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“But you will reply, why not re-enforce me here, so that I can strike Richmond from my present position ? To do this, you said, at our interview, that you required thirty thousand additional troops. I told you that it was impossible to give you so many. You finally thought that you would have ‘some chance’ of success with twenty thousand. But you afterwards telegraphed me that you would require thirty-five thousand, as the enemy was being largely re-enforced. “If your estimate of the enemy's strength was correct, your requisition was perfectly reasonable; but it was utterly impossible to fill it until new troo could be enlisted and organized, which would require several weeks. “To keep your army in its present position until it could it be so re-enforced would almost destroy it in that climate. “The months of August and September are almost fatal to whites who live on that part of James river; and even after you received the re-enforcements asked for, you admitted that you must reduce Fort Darling and the river batteries before you could advance on Richmond. “It is by no means certain that the reduction of these fortifications would not require considerable time—perhaps as much as those at Yorktown. “This delay might not only be fatal to the health of your army, but in the mean time General Pope's forces would be exposed to the heavy blows of the enemy without the slightest hope of assistance from you. “In regard to the demoralizing effect of a withdrawal from the Peninsula to the Rappahannock, I must remark that a large number of your highest officers, indeed a majority of those whose opinions have been reported to me, are decidedly in favor of the movement. Even several of those who originally advocated the line of the Peninsula now advise its abandonment. “I have not inquired, and do not wish to know, by whose advice or for what reasons the army of the Potomac was separated into two parts with the enemy between them. I must take things as I find them. “I find the forces divided, and I wish to unite them. Only one feasible plan has been presented for doing this. If you, or any one else, had presented a better plan, I certainly should have adopted it. But all of your plans require re-enforcements which it is impossible to give you. It is very easy to ask for re-enforcements, but it is not so easy to give them when you have no disposable troops at your command. “I have written very plainly as I understand the case, and I hope you will give me credit for having fully considered the matter, although I may have arrived at very different conclusions from your own. “Very respectfully, your obedient servant, “H. W. HALLECK, - - “General-in-Chief. “Major General G. B. McCLELLAN, ." Commanding, &c., Berkeley, Virginia.”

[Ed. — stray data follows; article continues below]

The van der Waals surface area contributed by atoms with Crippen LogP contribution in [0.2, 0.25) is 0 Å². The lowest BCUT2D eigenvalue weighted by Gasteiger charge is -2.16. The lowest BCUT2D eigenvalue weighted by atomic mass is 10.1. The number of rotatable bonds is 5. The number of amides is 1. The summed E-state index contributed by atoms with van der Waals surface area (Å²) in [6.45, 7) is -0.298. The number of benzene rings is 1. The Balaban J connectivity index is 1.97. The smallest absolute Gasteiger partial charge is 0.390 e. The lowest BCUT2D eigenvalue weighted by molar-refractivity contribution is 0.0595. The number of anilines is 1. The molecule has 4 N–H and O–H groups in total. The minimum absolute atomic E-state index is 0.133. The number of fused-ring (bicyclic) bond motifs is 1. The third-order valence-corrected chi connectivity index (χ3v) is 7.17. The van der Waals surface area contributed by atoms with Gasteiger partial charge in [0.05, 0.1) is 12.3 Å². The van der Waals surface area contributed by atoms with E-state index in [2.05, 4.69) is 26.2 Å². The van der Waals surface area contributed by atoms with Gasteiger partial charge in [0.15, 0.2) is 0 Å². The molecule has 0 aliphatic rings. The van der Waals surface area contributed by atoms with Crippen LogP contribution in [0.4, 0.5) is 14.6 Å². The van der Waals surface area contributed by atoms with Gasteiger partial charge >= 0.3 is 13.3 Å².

On the 7th I received the following telegram:

“WASHINGTON, August 7, 1862–10 a. m.

“You will immediately report the number of sick sent off since you received my order, the number still to be shipped, and the amount of transportation at your disposal—that is, the number of persons that can be carried on all the vessels which by my order you were authorized to control. “H. W. HALLECK, “Major General. “Major General G. B. McCLELLAN.” * *